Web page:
Comic-Con was interesting. I decided to try to get a sketch pertaining to a particular subject, “Grass,” from various people at the convention. It was sort of inspired by the fact that I’ve been working on a story by the same name for the past four years or so. I took an empty sketch book in order to remind me to pick up drawings. When the convention finally hit I started visiting different booths and asking if I could possibly to get a quick sketch in my theme book.
This will be a very tall post, so you’ll have to click below to see the whole thing. Also, it was getting to be a bit too long, so I’ve split the artists in half. Here is the first half, and I’ll post the second half tomorrow.
Here are the handful of artists that humored me in my art-seeking haze.
Listed alphabetically for some reason. Click on an image for a larger version.
“Grass man,” by Brom.
Brom is an artist that I’ve been following for a while. Being something of a fan of fantasy-based games, such as Magic: the Gathering and Dungeons & Dragons, I’ve run into his art fairly frequently. His publisher had a little booth at Comic-Con, somewhat hidden(as almost all the good stuff was), and while visiting the booth Thursday I found that he would be around Friday for a signing. I showed up the next day and there wasn’t really anyone around except him and the main booth lady that I’d talked to the previous day. So I got to have a little conversation with him about his artwork and previous books. I picked up his new book for the signing and he made the above entry in my sketchbook. Despite the darker nature of most of his works he’s actually a pretty friendly and easygoing guy.
Grassy sketches by Corey and Tod.
Corey and Tod were at a booth for an organization of their own design called Young American Comics. In talking with them for a bit I found that they’d put it together as a means of getting some independent artists together for projects and talent building. It’s based in Illinois presently but due to the magical nature of the internet they have members from all over. They’ve put out a few books and collections and are always looking for new talents to add to their growing numbers. They have a project coming up called the “52 Comics Challenge” that seems worth trying.
“Mowing,” by James Baker.
James and his buddy were dressed in cheap tweed suits and had a big sign that said “Everything Must Go!” hanging behind them. They even had a shiny toaster with a sign attached that said, “Spend over $900 and get a FREE TOASTER!!” He had a lot of artwork pertaining to very animated-looking elephants. I picked up one of his short books, “Jock,” which he said was made in a style very different from how he usually creates comics(one panel per page). He was soft-spoken with a British-sounding accent and needed some time to come up with something for my project.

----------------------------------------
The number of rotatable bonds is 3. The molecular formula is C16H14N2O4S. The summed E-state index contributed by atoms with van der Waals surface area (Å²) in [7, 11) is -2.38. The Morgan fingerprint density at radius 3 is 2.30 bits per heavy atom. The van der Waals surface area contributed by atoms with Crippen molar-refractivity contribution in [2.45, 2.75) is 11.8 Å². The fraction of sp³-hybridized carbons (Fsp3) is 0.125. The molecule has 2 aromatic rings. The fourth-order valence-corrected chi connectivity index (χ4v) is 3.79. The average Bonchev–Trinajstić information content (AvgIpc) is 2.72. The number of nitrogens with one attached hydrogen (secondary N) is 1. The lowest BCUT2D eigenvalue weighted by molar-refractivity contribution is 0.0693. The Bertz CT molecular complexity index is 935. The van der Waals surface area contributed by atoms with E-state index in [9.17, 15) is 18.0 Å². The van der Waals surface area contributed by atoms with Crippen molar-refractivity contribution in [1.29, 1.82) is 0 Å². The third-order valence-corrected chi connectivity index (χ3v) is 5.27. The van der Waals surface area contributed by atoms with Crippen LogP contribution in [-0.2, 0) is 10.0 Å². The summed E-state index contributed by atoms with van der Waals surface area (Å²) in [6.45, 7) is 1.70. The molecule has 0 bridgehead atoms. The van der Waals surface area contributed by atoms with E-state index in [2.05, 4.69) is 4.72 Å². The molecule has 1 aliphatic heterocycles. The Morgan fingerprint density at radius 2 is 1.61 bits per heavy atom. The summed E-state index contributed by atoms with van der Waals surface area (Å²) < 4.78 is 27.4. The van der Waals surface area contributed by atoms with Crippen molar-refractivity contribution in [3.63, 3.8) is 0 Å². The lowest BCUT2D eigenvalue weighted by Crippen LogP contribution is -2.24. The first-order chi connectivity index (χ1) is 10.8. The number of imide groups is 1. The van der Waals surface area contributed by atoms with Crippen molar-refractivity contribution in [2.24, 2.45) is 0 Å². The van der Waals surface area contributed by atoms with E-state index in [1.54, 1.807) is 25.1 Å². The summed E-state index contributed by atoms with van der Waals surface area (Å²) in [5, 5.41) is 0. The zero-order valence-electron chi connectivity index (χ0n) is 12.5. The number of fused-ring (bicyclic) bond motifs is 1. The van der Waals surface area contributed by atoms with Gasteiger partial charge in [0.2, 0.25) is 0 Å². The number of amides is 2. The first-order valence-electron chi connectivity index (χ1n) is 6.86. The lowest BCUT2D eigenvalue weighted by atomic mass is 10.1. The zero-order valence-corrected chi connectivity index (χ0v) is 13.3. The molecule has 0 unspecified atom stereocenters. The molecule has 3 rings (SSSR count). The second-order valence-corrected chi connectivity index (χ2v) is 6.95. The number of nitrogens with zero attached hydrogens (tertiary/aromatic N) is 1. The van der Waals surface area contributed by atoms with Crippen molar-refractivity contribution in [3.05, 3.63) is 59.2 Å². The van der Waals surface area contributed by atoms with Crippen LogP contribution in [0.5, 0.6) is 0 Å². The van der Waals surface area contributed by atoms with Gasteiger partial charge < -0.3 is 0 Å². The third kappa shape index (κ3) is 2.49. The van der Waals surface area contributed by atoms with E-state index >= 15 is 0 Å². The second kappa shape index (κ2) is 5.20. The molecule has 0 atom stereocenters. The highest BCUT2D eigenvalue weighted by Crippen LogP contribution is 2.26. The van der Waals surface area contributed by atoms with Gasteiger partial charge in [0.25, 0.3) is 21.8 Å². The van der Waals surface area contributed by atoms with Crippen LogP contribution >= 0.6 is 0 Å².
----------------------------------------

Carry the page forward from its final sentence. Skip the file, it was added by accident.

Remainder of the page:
“Grass gator,” by James Burks.
Two James with B in their last name! This James was in a booth with another guy, Kyle. I bought a button from Kyle! It was one of the blue-topped girl head that you can see by clicking on his name and scrolling down a bit. I bought lots of buttons at this convention. All of James’ artwork was very cheery(as seen above) and felt very animated. The above character is from a short comic he made entitled “Gabby and Gator.”
“Grass girl,” by Javier Guzman.
I picked up Javier’s new sketch/art book, Glam, while I visited his booth. I didn’t get to talk to him much myself, as a number of people were walking up to check out things, but I did get to listen to him explain his method of art exercises for someone curious that had asked.
“Joy,” by John Nevarez.
Someone whose stuff I managed to misplace. Fortunately I had him attach a sticky note to his sketch with his contact information and everything, so I can at least give a link out to him. Hooray for technology!
“The Prairie,” by Kelsey Mann.
While he at first didn’t have a good idea of how to start his sketch, Kelsey Mann really got into it after he got going. I tried to emphasize that I only wanted a very quick sketch, as I knew that there were fans and potential patrons wandering all around, but he just wouldn’t look up after he picked up the first pen. Every time I thought he was about to finish up he’d dig into his pen case and pull out another darker shade of gray to add more detail. Eventually he had to just stop himself and he pointed out that if I e-mailed the image to him he’d probably give it a final once-over in Photoshop just because. So much enthusiasm! I wish I could draw with that kind of energy.
“Grass skirt,” by Kevin Dart.
Kevin was the first one to make a sketch in my book. He and his accomplice, Chris Turnham, had some really great stuff at their booth. I was obliged to pick up their newest creation, Fleet Street Scandal, which contains a number of their works. One of the titles of Chris’s works, “The Bagman’s Gambit,” looked familiar, and I asked him if it had anything to do with the Decemberists song of the same name. He admitted that he was a big fan of their music and pointed out a couple of other works in the book that were inspired by Decemberists songs. If I had a ton of money I probably would have picked up all of their hand-printed pieces.
That’s all for today! More tomorrow! I have plenty.